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Library: InDesign

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Make content more accessible to all types of media

Added on Friday 15th of May 2009 11:25 pm EST
 
If you’re practically reinventing the wheel every time you need to use InDesign content for other types of media, then it’s time you start using XML. InDesign enables you to export tagged content to XML so you can repurpose it in any way, shape, or form.
To get started using XML with InDesign, we’ll:
• Create XML tags to define the structure of the content in your document. • Apply XML tags to the content you want to export.
• Use the Structure pane to ensure elements are in correct order.
• Export tagged elements to create an XML file.

Extensible Markup Language (XML) is a text-based format, similar to HyperText Markup Language (HTML), but with one very noticeable difference—XML doesn’t retain formatting attributes. Because of this, you can import an XML file into just about any application and conform its contents to your needs. This makes it much easier to reuse content for multimedia. We’ll narrow the scope a bit for you in this article by focusing on how to tag a single story in an InDesign document and export it to XML. You’ll use the fictional weekly newspaper shown in Figure A (really a modified Adobe InDesign template) for this lesson.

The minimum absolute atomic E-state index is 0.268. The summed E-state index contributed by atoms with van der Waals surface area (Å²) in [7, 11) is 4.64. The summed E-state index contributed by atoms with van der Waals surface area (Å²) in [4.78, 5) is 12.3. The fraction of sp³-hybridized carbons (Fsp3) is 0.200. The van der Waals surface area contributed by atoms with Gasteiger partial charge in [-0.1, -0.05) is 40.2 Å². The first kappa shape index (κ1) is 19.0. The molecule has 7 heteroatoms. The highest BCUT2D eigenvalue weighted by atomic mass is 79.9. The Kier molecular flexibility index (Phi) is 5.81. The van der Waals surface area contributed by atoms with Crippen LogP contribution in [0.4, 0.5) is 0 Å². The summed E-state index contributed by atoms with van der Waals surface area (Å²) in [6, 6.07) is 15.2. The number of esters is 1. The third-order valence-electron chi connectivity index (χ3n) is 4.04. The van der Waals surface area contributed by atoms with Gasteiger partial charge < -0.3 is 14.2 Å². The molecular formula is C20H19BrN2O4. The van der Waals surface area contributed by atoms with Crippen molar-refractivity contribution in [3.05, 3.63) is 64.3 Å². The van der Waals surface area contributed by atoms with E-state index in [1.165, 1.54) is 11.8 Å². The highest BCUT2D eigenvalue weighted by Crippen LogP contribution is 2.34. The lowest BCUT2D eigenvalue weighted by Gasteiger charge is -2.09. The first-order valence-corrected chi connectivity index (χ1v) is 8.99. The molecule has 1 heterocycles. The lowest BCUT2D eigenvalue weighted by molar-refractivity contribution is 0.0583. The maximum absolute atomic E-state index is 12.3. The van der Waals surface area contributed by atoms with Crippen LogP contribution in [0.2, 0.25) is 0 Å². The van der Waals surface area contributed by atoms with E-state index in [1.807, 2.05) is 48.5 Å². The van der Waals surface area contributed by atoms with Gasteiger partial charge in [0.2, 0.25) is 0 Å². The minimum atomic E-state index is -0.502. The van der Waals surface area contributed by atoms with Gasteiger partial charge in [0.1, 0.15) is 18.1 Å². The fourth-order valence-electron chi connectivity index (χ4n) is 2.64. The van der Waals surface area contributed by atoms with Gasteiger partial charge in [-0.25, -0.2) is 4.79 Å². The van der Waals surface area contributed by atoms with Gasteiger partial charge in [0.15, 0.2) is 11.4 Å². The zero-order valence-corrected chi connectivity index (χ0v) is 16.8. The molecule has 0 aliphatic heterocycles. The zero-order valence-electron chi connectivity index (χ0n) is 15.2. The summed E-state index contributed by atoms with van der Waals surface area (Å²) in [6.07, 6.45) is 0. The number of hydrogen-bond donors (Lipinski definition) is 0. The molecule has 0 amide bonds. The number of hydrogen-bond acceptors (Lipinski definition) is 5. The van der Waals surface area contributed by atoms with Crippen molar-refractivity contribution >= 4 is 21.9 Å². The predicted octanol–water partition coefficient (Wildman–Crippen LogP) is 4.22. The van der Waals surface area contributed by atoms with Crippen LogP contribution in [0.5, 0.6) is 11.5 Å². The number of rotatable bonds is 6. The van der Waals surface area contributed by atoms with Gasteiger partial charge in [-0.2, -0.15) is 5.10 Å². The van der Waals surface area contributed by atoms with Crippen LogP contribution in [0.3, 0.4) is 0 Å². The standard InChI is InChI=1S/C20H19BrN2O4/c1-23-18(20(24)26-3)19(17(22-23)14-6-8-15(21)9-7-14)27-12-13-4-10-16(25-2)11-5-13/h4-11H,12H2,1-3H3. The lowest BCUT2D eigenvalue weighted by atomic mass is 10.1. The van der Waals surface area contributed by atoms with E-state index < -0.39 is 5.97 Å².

Note: To follow along with this tutorial, download the newspaper.indt file and linked image files (Images provided by PhotoSpin. Some images modified for educational purposes) from the URL listed at the beginning of this article.

Create tags

Before you can export content in InDesign to XML, you must first create tags that define its structure. You can create XML tags in an InDesign document, as you’ll do in this lesson, or you can import tags from an...